EnQuest takes over as operator of the undeveloped heavy oil field in the UK North Sea The Bressay oil field is an undeveloped asset in the Northern North Sea. (Credit: Equinor ASA) Equinor has wrapped up the previously announced sale of a 40.8% stake and transfer of operatorship in the undeveloped Bressay oil field, offshore UK, to EnQuest.Following the close of the deal, Equinor has reduced its stake in the heavy oil field to 40.8%. For EnQuest, the deal marks its entry into the Bressay oil field, which is located in the Northern North Sea.The other partner in the offshore field is Chrysaor, which has retained its 18.37% stake.As per the deal signed in July 2020, the initial consideration to be paid by EnQuest is £2.2m ($3.02m) as a carry against 50% of the net share of costs of Equinor from the time the former takes over operatorship.Besides, EnQuest will make a contingent payment of $15m to Equinor upon approval by the UK Oil and Gas Authority (OGA) to a Bressay field development plan.EnQuest to add 115MMbbls of net 2C resourcesThe deal gives the UK-based EnQuest an additional 115 million barrels (MMbbls) of net 2C resources. The company, at the time of signing the deal, said that it also gets the scope to showcase its capabilities in low-cost drilling, near-field, and heavy oil development.According to Chrysaor, Bressay, despite its discovery in 1976, has not been developed so far owing to the heavy nature of its oil. Due to this, a commercial concept for the field development is yet to be established.However, the Bressay oil field partners have been considering various development scenarios, which includes a potential tie back to the Kraken heavy oil field operated by EnQuest.Bressay, which is contained in 110m water depth, is located 12km northeast of the Kraken field.
There are dozens of translations of “The Odyssey,” the ancient epic poem credited to Homer, yet Emily Wilson’s is the first by a woman into English.“We should be shocked that the English-speaking world hasn’t had a translation by a woman,” Wilson said during a recent visit to Harvard. “Slightly more women than men get Ph.Ds. in the classics in the U.S., and yet the vast majority of translations that readers read in English for classics are by men. This is an issue, and we should talk about it.” c.800-600 BCE In a manner that remains obscure and controversial, “The Odyssey,” attributed to Homer, emerges from oral tradition. 1961 CE Four years before being named the Boylston Professor of Rhetoric and Oratory at Harvard, poet and Greek translator Robert Fitzgerald publishes some of the most acclaimed and widely read translations of Homer’s poetry, still considered the academic standard by many. 1879 CE Conservative Homeric scholars Andrew Lang and Samuel Butcher collaborate on a prosaic translation that, while archaic, is heralded for its attractive language. 1791 CE Poet and hymnodist William Cowper translates “The Odyssey” into blank verse — metered poetry without a rhyme scheme. 1900 CE In the foreword to his prosaic translation, writer and social critic Samuel Butler posits a theory that “The Odyssey” was actually written by a Sicilian woman, citing geographical descriptions, the plethora of strong female characters, and the otherwise two-dimensional male characters other than the epic’s namesake. 1887 CE Influential artist and activist William Morris publishes a well-received translation in two installments. 1615 CE As the Renaissance reaches England, Shakespeare contemporary George Chapman publishes “The Odyssey” in iambic pentameter. It is a rousing success, and quickly becomes the English standard for the next century. Important translations of Homer’s Odyssey “The Odyssey” has been published in English dozens of times since the 15th century, but some are notable for their literary quality, authorship, or offering a new perspective on the influential text. 1726 CE Luminary poet Alexander Pope secretly employs two co-translators to write the epic in heroic couplets — rhyming iambic pentameter. His translation, more accessible than its predecessors, is a huge success, becoming the new standard until the 20th century. 1675 CE Famed philosopher Thomas Hobbes translates “The Odyssey” using a rhyme scheme, though the rhymes are often imperfect. 1996 CE Princeton Professor Robert Fagles translates the epic using contemporary language that is praised for being politically correct and more sympathetic to the female characters. Sources Study.com; Kenyon Review 2017 CE More than 400 years after the first English translation, Emily Wilson, a professor of classical studies at the University of Pennsylvania, becomes the first woman to publish a translation of “The Odyssey” in English. The British classicist, who teaches at the University of Pennsylvania, gave a lecture earlier this month titled “Translating ‘The Odyssey’: Why and How.”“It’s very visible to me how misogynistic some of these translations are, and not because they were consciously imposing misogyny, but they had some unconsidered biases,” Wilson said before her talk. “Men are never asked about their gender, and this omission is seriously distorting. It’s very clear gender has an impact on men’s work.”To a crowd in Sever Hall, Wilson, who first fell in love with the Greek tale from the eighth century B.C. at a staged production at her elementary school, made her case with side-by-side comparisons of her work with past translations. In one example, she compared the opening lines of Chapter 5, when the goddess of dawn awakes. She noted the 1614‒16 translation by George Chapman: Aurora rose from high-born Tithon’s bed, That men and Gods might be illustrated.That translation empowers the man with ownership of the bed. Similarly, Alexander Pope’s 1725 version — The saffron morn, with early blushes spread, Now rose refulgent from Tithonus’ bed — reads as if the goddess were doing a “walk of shame.”The best-selling modern translation by Robert Fagles from 1996 — As Dawn rose up from bed by her lordly mate Tithonus / bringing light to immortal gods and mortal men — suggests the only mortals are men.Like Chapman and Pope, Wilson used iambic pentameter. Her version of these lines is: Then Dawn rose up from bed with Lord Tithonus / to bring the light to the deathless gods and mortals.Wilson spent five years working on the more than 12,000-line poem, explaining that she aimed for a stylist register that would reflect the tension between poetic artifice and clarity. Her translation features words and phrases such as “pep talk,” “stuck up,” and “tote bag.” She explained her decision to avoid bombastic, archaic, or unidiomatic language by saying that such literary tricks don’t get closer to the original.,Wilson spoke at Harvard at the invitation of Richard F. Thomas, George Lane Martin Professor of the Classics. Before the lecture, students held a Homerathon, a marathon reading of “The Odyssey,” in Barker Café. Organized by Dean of Arts and Humanities Robin Kelsey’s office and his student board, the event brought together 42 faculty, staff, and students to read 70 excerpts over seven hours. Classics professor David Elmer chose verses from a dozen English translations, beginning with Chapman and Pope and including William Morris (1887) and T.E. Lawrence (1932). The day ended with Wilson reading her translation.“The experience of hearing all of these versions is very Odyssean,” said Elmer. “The different translations are like the many disguises of Odysseus. It also felt appropriate to end with Wilson. Her reading included the final intervention by the goddess Athena, who directs the events of the plot. I loved the fact that the voice of Athena, the divine author, could be brought to life by the first woman to publish an English translation.”Lauren Spohn, an English concentrator who helped organize the Homerathon, said she first fell in love with “The Odyssey” in Humanities 10 with David Carrasco, the Neil L. Rudenstine Professor of the Study of Latin America.,“On the first day, he asked students to tell their mother’s mother’s name, what language she spoke, what her longest journey was, and the hardest journey she’d ever faced,” said the 20-year-old, who read from the Robert Fitzgerald (1961) and the Fagles translations. “That just made me think: What’s my odyssey? And what will it be for the next four years? It’s a great story on so many levels because it’s so applicable in so many parts of our lives.”Reading first in ancient Greek, then in English, sophomore Ben Roy said the public recitation made Homer’s language as relatable as the story.“This is an oral tradition, so I think it’s especially relevant. We study the text, but it’s never meant to be told in that form,” the 20-year-old said. “There’s a certain simplicity to ‘The Odyssey.’ It’s meant to be easy to understand.”Roy, who is concentrating in the classics, was thrilled to hear Wilson close the Homerathon.“It’s a text that has been translated many times. Each translator’s own life comes through the text. The more variety among translators, the more different aspects of a life will come out. Being a woman, she has had different experiences from other translators. Her translation brings out what others have overlooked.”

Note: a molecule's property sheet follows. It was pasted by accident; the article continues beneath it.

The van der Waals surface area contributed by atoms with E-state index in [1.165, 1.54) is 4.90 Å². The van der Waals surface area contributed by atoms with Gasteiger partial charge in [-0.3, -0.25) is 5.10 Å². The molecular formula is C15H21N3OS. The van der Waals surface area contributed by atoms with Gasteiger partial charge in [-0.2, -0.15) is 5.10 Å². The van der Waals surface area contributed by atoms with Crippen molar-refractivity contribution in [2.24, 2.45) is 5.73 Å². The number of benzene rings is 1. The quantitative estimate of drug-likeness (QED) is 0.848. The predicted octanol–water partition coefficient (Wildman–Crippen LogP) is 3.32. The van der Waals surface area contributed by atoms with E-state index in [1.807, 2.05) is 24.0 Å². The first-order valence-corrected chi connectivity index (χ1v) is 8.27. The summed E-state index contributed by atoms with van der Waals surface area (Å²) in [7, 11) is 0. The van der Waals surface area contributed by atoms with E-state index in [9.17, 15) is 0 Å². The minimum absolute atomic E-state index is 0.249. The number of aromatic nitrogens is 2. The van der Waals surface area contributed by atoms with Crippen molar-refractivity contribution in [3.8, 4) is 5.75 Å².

This acknowledges that most dispersion between emerging market stock returns is due to country factors. It has certainly been true in the past that one characteristic of emerging market stocks was the generalisation that they were more highly correlated to their local stock market than their global sector allocation.While this tendency has grown more muted over the last couple of decades, the dispersion across emerging markets in the immediate aftermath of the US election was quite striking. Russian stocks climbed 20% between 8 November and mid-February, while Polish and Egyptian equities were up about 12% over the same period. Mexican stocks fell 12%.Are emerging markets riskier than developed? Economist and entrepreneur Jerome Booth always likes to proclaim that the difference between the two is that, in emerging markets, risk is acknowledged and discounted, while developed markets suffer from a misperception of risk.From a developed market investor point of view however, as Subramaniam points out, single-country emerging market portfolios can remain riskier than their developed market counterparts by one important measure: currency risk. MSCI finds that in many countries, over 40% of market volatility arises solely from currency effects.Yet what Subramaniam does not point out in his article is that developed markets also see tremendous volatility from similar sources. The Brexit vote caused sterling to fall almost 20% against the dollar and has every chance of falling much further. The long-term survival of the euro is also at risk with political uncertainties sweeping across Europe.While currency risk is inherent in any emerging market transaction, it is also present in a developed market transaction outside the home market. The management of this risk is primarily through diversification across the universe of emerging markets. But as the divergence between developed and emerging markets grows stronger, the rationale for having separate passive global emerging market mandates may become weaker.Subramaniam argues that the divergence in results across emerging markets suggests that, as emerging markets mature and both country and currency effects widen, institutional investors can implement more active mandates to take advantage of the differences. Provided, that is, they are willing to accept the risks.Perhaps the greater problem investors have faced in emerging markets, however, has been the volatility associated with large scale flows into and out of global emerging market exchange-traded funds, which have pushed markets both up and down. For long-term institutional investors, perhaps such volatility should be discounted – and investment decisions made on assessments of fundamental valuations rather than fund flows. That would suggest treating major emerging markets such as China and India as separate investment destinations in their own right, much as Japan has been considered for the past three or four decades.What is clearer is that passive global emerging market allocations based on a market cap weightings give institutional investors excess volatility associated with fund flows rather than fundamentals. Perhaps it is time for a more intelligent approach. MSCI in a recent note raised the issue as to whether it is time investors re-examined their approaches to investing in emerging markets.Raman Aylur Subramanian of MSCI’s equity applied research team makes the point that institutional investors face at least three choices in their allocations to emerging markets. They can allocate to an integrated, global equity approach (active or passive). They can adopt a dedicated emerging markets allocation. Or they can make active allocations to particular countries within emerging markets.There is a long-term structural change in the world which can be seen as the narrowing of the arbitrage between emerging markets and developed. There are many different manifestations of this, including the rise of the domestic consumer within emerging markets, and the increasing role of trade flows within emerging markets, compared with trade flows between emerging markets and developed.Then there is what MSCI themselves raise in Subramaniam’s article, namely the convergence of return and risk profiles between developed and emerging markets. Combined with the dispersion between countries within emerging economies, this means that some institutional investors are reconfiguring mandates to take more active views on individual countries.